THE NEA BRIDGE by Phillip Alder
THE DEFENSE TAKES A LOT OF PERSISTENCE
In “The Electric Woman,” Marabel Morgan, an author of self-help books for married women, wrote, “Persistence is the twin sister of excellence. One is a matter of quality; the other, a matter of time.”
Why did she not make it excellence is the twin sister of persistence? Or one is a matter of time; the other, a matter of quality?
This is an excellent defensive deal because it requires persistence on the part of the defenders. They have to take six tricks to defeat two spades. How can they do it after West leads the heart ace?
When two spades came back to West, perhaps he should have made a second takeout double. Note that three diamonds is making, East losing two spades and two diamonds. East’s club loser disappears on West’s third high heart.
West leads the heart ace, under which East drops his nine, starting a high-low (echo) with his doubleton. West cashes his heart king and heart queen. What should East discard?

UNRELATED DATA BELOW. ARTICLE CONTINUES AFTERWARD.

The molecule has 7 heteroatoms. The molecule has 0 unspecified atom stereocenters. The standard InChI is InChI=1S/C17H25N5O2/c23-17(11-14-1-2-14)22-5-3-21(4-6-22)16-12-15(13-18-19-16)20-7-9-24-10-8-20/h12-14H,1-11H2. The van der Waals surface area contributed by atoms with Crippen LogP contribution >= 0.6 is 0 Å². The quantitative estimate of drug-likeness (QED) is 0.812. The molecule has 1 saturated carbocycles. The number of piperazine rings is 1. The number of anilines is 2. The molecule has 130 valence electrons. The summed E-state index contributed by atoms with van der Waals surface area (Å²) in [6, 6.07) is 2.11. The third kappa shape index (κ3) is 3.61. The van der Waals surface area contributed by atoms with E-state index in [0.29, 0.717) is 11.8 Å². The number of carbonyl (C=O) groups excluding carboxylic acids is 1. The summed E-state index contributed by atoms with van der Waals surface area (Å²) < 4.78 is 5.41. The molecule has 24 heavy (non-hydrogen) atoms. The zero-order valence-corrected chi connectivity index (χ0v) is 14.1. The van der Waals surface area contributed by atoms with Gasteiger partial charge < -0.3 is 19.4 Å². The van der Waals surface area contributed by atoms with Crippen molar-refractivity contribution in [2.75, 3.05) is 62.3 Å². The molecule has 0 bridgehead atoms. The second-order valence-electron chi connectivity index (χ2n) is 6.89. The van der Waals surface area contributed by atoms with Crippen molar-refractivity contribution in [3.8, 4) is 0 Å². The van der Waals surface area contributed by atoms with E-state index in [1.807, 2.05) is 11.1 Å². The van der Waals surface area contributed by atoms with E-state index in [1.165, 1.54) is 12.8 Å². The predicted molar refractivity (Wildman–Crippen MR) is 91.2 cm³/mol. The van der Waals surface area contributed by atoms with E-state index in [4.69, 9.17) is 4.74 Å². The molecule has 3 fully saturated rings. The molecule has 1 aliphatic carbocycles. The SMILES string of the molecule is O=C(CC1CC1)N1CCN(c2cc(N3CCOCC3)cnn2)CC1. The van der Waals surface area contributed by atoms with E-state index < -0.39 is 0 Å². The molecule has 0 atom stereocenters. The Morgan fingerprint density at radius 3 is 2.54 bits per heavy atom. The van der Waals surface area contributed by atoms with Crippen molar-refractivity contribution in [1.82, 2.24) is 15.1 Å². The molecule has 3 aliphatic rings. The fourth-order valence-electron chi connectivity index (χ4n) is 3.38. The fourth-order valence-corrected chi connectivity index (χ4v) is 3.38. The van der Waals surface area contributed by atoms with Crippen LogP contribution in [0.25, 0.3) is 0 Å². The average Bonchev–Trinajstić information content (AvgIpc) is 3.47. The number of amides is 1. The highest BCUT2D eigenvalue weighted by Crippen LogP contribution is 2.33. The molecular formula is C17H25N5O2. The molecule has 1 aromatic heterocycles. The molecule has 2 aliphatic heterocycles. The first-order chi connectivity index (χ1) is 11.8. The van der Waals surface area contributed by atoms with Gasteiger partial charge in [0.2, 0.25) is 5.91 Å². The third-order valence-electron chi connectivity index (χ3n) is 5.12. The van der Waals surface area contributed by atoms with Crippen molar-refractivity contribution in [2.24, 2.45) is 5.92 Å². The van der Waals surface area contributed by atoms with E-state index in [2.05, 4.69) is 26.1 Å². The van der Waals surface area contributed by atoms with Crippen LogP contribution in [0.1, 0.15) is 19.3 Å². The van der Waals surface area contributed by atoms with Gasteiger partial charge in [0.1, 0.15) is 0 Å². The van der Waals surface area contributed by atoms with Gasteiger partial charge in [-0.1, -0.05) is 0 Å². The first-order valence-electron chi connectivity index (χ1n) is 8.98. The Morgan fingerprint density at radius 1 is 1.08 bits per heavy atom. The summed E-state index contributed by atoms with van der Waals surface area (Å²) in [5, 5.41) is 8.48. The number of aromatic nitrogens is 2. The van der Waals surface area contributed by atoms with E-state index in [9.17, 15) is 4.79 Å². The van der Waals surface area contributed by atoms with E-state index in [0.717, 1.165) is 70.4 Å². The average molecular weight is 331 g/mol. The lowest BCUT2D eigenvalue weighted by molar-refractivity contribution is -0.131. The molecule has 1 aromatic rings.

Since he would like a club shift, he should pitch the club eight.
West then leads his club three, the low card guaranteeing at least one honor in the suit. East wins with his ace and, although South drops a deceptive queen, returns the club two. When West takes the trick with his king, he should lead his last club, which East ruffs to defeat the contract.
West should know that South has the last club, because if East had started with four clubs, he would have returned his higher-remaining club at trick five (high-low with a remaining doubleton), not the two.